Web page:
City of God

Cidade de Deus

“Breathtaking and terrifying… City of God churns with furious energy as it plunges into the story of the slum gangs of Rio de Janeiro.”
— Roger Ebert, Chicago Sun-Times
Year: 2002
Country: Brazil
Running time: 130 mins
Brazil

Production co: O2 Films/VideoFilmes/Globo Films/Lumiere/Wild Bunch
Producers: Andrea Barata Ribeiro, Mauricio Andrade Ramos
Screenplay: Bráulio Mantovani. Based on the novel by Paulo Lins
Photography: César Charlone
Editor: Daniel Rezende
Production designer: Tulé Peake
Costume designers: Bia Salgado, Ines Salgado
Sound: Martin Hernandez
Music: Antonio Pinto, Ed Cortes
In Portuguese with English subtitles

Cast
Sandro Cenoura: Matheus Nachtergale
Mane Galinha: Seu Jorge
Buscape: Alexandre Rodrigues
Ze Pequeno: Leandro Firmino de Hora
Bene: Phelipe Haagensen
Cabeleira: Jonathan Haagensen
Dadinho: Douglas Silva
Berenice: Roberta Rodriguez Silvia

Festivals: Cannes (Out of Competition), Toronto, San Sebastian, Vancouver, London 2002; Rotterdam 2003
We’re still living in a post-Pulp Fiction world and the narrative in Fernando Meirelles’ galvanic City of God is sliced up and delivered in a way that constantly draws attention to narrative panache. We’re told more than once that ‘this is not the time for this character’s story’ and the assumption that there will be a right time and that we’ll be there waiting for it is total. The camera is just as exhilarated by expressive power, racing through the lanes of the favela or, in one of the year’s most amazing shots, hovering above the trees scaled by fugitive boys hiding from their pursuers. The material that Meirelles exalts with such brio is as familiar and as authentically tough as Little Caesar, but now we are in Rio and the gangsters are gangstas, 12-years-old and younger. In a saga that moves from the 60s into the 80s, we watch small-time punks, holding up petrol deliveries and dispensing petrol to the poor, graduate to the big time of the drug trade.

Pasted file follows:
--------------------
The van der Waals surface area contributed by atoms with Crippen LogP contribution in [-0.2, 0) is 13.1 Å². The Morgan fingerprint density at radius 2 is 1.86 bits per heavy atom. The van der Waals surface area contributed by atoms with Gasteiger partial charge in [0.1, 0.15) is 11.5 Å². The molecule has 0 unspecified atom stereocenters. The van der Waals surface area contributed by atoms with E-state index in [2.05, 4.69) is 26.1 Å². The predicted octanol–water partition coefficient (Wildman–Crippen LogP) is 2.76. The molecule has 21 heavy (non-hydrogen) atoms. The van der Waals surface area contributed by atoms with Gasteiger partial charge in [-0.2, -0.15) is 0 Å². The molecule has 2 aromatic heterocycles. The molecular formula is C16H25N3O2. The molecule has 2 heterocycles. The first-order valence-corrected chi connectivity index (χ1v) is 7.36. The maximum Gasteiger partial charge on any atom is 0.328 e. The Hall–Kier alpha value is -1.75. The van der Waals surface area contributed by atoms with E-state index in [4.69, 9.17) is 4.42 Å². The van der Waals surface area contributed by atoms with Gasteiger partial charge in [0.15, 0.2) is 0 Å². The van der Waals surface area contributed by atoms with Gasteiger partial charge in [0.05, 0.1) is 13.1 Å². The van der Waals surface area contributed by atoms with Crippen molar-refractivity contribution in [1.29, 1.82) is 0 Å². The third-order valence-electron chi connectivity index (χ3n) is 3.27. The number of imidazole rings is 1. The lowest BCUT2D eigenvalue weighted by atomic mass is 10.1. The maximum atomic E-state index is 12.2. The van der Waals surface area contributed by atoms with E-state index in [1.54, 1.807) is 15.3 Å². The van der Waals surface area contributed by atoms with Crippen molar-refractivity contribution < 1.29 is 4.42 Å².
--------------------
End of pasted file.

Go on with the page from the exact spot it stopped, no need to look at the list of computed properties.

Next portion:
The film’s sociology and its pervasive sense of violence are more persuasive than its psychology. Rather too much of the action can be traced to the psychopathic energies of one character who resorts to wholesale slaughter at an early age when the older boys leave him out of a raid on a brothel. As in the old gangster movie prototypes there is a matching good guy, his childhood buddy, described as the ‘coolest’ gangsta, who wants to quit with his pacifist girlfriend, while he’s at the top. The observer/narrator, who’d rather be worrying about not losing his virginity, is caught in the middle. His dilemma, presented with graphic bravura at the film’s opening is not quite the dramatic spine it is purported to be, but in a film that revels in mayhem, the flimsiness of the skeleton is, at some fundamental level, apt.

The grittiness is as in-your-face as the directorial élan and most of it deserves the attention it demands. Some sequences seem as heedlessly implicated in the adrenalin rush as the childish protagonists, but the sequence where one boy is forced to choose which of his peers to shoot is excruciating to watch. There’s a great, ecstatic dance party when the cool gangsta retires, rendered all the more vivid by our certainty that retirement never figures in the gangsta repertoire. Having hauled us through a radically deranged world where children kill, Meirelles allows us at least this much to be sure about. — Bill Gosden

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